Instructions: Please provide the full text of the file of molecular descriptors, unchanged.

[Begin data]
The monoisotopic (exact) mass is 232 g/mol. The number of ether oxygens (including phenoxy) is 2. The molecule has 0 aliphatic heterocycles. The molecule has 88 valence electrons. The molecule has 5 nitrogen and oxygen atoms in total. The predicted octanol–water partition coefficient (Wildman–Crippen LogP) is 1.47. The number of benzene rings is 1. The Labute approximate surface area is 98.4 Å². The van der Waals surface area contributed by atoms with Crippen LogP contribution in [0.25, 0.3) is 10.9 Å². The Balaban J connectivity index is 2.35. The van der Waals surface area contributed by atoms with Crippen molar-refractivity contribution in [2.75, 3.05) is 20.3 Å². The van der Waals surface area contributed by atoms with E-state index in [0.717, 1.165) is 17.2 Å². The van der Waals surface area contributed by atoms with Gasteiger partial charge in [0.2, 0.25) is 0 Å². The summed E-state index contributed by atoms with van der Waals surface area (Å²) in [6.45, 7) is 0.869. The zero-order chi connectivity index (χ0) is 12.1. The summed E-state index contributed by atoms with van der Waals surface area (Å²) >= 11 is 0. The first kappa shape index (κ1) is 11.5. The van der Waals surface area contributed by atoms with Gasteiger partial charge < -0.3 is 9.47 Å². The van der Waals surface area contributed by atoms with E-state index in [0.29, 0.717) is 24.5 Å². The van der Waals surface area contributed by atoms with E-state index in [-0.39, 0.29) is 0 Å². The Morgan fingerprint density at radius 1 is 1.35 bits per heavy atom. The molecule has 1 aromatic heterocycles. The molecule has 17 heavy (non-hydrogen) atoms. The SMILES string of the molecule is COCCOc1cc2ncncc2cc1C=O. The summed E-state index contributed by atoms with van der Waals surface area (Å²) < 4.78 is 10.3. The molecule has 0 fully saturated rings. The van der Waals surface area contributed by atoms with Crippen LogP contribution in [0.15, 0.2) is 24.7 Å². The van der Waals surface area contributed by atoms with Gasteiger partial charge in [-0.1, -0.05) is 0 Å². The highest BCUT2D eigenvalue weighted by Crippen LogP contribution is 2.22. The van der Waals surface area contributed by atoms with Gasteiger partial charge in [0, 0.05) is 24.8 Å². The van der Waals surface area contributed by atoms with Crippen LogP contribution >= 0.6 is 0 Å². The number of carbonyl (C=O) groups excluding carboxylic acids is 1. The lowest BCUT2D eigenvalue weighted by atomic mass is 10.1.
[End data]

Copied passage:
The monoisotopic (exact) mass is 232 g/mol. The number of ether oxygens (including phenoxy) is 2. The molecule has 0 aliphatic heterocycles. The molecule has 88 valence electrons. The molecule has 5 nitrogen and oxygen atoms in total. The predicted octanol–water partition coefficient (Wildman–Crippen LogP) is 1.47. The number of benzene rings is 1. The Labute approximate surface area is 98.4 Å². The van der Waals surface area contributed by atoms with Crippen LogP contribution in [0.25, 0.3) is 10.9 Å². The Balaban J connectivity index is 2.35. The van der Waals surface area contributed by atoms with Crippen molar-refractivity contribution in [2.75, 3.05) is 20.3 Å². The van der Waals surface area contributed by atoms with E-state index in [0.717, 1.165) is 17.2 Å². The van der Waals surface area contributed by atoms with Gasteiger partial charge in [0.2, 0.25) is 0 Å². The summed E-state index contributed by atoms with van der Waals surface area (Å²) in [6.45, 7) is 0.869. The zero-order chi connectivity index (χ0) is 12.1. The summed E-state index contributed by atoms with van der Waals surface area (Å²) >= 11 is 0. The first kappa shape index (κ1) is 11.5. The van der Waals surface area contributed by atoms with Gasteiger partial charge < -0.3 is 9.47 Å². The van der Waals surface area contributed by atoms with E-state index in [0.29, 0.717) is 24.5 Å². The van der Waals surface area contributed by atoms with E-state index in [-0.39, 0.29) is 0 Å². The Morgan fingerprint density at radius 1 is 1.35 bits per heavy atom. The molecule has 1 aromatic heterocycles. The molecule has 17 heavy (non-hydrogen) atoms. The SMILES string of the molecule is COCCOc1cc2ncncc2cc1C=O. The summed E-state index contributed by atoms with van der Waals surface area (Å²) < 4.78 is 10.3. The molecule has 0 fully saturated rings. The van der Waals surface area contributed by atoms with Crippen LogP contribution in [0.15, 0.2) is 24.7 Å². The van der Waals surface area contributed by atoms with Gasteiger partial charge in [-0.1, -0.05) is 0 Å². The highest BCUT2D eigenvalue weighted by Crippen LogP contribution is 2.22. The van der Waals surface area contributed by atoms with Gasteiger partial charge in [0, 0.05) is 24.8 Å². The van der Waals surface area contributed by atoms with Crippen LogP contribution >= 0.6 is 0 Å². The number of carbonyl (C=O) groups excluding carboxylic acids is 1. The lowest BCUT2D eigenvalue weighted by atomic mass is 10.1.